To reduce road congestion, Republicans propose delegating the repair, expansion, and construction of roads to private firms, to be financed by private tolls. But motorists would be better off if congestion tolls were instead set by the government.
Americans’ love affair with their cars and the open road is not a new story. But in a nation built around an interstate highway system once touted as among the best in the world, neither is the problem of crumbling infrastructure. The American Society of Civil Engineers (ASCE) gave our nation’s roads a grade of D on its 2017 infrastructure report card—the same dismal grade as in its last assessment from 2013. This state of disrepair has widespread implications. According to the ASCE, “more than two out of every five miles of America’s urban interstates are congested,” and American drivers spent an average of 42 hours delayed in traffic in 2014—6.9 billion hours total—costing the country $160 billion in wasted time and fuel that year alone.
Rectifying this situation is worth many times the cost. For each dollar spent improving American roads, highways, and bridges, the Federal Highway Administration estimates that related costs would be reduced by $5.20. But the challenge is more complex than tallying the numbers and further complicated by differing political ideologies.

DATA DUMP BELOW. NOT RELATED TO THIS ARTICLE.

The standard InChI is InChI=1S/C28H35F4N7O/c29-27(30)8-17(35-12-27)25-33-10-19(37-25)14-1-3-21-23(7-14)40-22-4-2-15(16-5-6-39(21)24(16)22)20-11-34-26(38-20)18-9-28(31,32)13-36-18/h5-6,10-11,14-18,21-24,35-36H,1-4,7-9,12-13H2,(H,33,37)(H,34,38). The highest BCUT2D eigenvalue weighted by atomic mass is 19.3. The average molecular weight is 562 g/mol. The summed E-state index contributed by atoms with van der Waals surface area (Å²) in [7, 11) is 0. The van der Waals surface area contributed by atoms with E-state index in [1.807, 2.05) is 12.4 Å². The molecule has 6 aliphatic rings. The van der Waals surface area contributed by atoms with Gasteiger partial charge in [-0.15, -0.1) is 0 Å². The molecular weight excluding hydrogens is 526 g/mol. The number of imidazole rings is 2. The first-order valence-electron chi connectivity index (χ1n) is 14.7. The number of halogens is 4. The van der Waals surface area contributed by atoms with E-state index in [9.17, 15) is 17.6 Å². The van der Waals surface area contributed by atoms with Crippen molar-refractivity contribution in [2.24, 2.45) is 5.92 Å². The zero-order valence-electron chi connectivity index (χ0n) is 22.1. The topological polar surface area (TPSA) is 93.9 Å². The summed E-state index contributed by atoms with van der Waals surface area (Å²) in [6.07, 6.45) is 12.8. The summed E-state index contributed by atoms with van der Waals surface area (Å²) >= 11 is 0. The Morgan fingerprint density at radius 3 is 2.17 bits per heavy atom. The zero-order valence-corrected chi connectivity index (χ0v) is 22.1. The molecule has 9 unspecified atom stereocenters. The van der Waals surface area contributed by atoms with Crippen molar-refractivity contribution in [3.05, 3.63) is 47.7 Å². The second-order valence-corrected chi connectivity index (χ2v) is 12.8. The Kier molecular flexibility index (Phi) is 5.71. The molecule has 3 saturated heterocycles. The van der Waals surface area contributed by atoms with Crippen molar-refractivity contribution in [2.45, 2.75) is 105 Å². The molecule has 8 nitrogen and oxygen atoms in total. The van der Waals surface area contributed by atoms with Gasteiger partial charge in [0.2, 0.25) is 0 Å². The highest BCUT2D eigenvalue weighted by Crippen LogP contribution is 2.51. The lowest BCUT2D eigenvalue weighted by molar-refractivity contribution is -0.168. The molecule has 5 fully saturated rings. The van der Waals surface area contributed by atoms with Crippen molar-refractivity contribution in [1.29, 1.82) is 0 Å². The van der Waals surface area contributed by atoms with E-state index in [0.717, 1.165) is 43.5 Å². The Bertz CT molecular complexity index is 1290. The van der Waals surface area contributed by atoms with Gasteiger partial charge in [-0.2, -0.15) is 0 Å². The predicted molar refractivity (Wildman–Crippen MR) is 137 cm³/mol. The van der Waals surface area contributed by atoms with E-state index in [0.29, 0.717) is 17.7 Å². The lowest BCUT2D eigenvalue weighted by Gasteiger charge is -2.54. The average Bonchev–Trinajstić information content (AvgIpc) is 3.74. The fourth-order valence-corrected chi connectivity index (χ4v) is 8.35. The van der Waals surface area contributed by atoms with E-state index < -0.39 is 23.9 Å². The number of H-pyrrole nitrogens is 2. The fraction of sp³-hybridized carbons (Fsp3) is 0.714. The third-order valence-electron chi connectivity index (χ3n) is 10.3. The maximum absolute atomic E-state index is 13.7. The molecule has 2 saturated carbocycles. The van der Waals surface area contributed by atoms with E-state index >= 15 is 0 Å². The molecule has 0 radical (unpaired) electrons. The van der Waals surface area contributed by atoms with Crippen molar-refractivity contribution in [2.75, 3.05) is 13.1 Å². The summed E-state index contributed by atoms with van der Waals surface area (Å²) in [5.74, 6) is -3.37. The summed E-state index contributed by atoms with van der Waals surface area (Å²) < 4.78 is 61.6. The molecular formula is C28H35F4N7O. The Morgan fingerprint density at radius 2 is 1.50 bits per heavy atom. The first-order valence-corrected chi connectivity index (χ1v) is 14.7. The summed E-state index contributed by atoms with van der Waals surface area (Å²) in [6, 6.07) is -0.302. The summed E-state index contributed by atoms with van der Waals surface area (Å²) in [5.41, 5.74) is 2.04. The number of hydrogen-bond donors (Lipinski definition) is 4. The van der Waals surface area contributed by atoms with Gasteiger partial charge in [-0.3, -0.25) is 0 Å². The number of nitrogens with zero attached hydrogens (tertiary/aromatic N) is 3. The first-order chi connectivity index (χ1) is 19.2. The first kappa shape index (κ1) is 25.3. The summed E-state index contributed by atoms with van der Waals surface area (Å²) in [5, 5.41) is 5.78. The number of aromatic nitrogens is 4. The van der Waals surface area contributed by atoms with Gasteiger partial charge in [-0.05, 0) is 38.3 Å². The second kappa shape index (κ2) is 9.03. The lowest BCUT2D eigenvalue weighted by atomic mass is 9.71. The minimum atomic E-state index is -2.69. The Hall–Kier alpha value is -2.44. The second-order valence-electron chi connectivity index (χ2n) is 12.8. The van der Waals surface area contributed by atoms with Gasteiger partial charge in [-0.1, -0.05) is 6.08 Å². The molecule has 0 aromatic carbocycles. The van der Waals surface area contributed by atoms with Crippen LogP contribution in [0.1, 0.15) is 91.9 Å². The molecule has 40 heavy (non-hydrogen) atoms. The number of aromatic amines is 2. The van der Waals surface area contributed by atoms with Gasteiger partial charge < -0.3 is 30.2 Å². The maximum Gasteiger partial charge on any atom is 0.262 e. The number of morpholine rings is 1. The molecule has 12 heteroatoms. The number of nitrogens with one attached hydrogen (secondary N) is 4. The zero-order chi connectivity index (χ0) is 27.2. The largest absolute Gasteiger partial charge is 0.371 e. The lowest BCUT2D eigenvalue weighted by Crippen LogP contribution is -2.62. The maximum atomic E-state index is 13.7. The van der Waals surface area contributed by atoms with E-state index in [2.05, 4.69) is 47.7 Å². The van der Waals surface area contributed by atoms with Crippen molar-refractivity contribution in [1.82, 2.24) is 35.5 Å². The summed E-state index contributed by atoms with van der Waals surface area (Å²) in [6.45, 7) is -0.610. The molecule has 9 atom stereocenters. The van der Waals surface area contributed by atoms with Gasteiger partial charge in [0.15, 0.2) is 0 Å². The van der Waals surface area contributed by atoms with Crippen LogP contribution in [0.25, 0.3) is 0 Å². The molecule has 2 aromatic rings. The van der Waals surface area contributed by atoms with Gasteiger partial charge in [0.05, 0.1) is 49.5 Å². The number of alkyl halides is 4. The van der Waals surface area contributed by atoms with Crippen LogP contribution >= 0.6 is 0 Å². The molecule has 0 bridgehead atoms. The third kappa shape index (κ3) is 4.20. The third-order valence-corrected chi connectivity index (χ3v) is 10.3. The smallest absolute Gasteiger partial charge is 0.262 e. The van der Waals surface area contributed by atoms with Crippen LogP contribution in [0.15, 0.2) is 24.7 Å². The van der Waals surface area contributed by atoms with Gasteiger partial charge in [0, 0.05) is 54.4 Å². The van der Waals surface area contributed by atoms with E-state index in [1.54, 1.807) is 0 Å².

Republicans propose to reduce road congestion by delegating the repair and expansion of existing roads as well as the construction of new roads to private firms. In return, these firms would be given the right to set tolls on these roads and use the toll revenue to defray their expenses. Democrats have criticized this proposal on distributive grounds. As Senate Minority Leader Chuck Schumer (D-NY) observed in January: “You won’t build many roads. And the ones you will [build] have such large tolls that the very middle-class people that Donald Trump has said he wants to help will be dramatically hurt.”
But there is a more fundamental objection to the Republican “solution” to America’s congestion problem—it disregards how tolls affect congestion. Former Transportation Secretary Anthony Foxx remarked on this in an interview with the Associated Press, noting “You could put $5 trillion into America’s transportation system and if the money isn’t directed in the right way, we will still have congestion, still have problems.”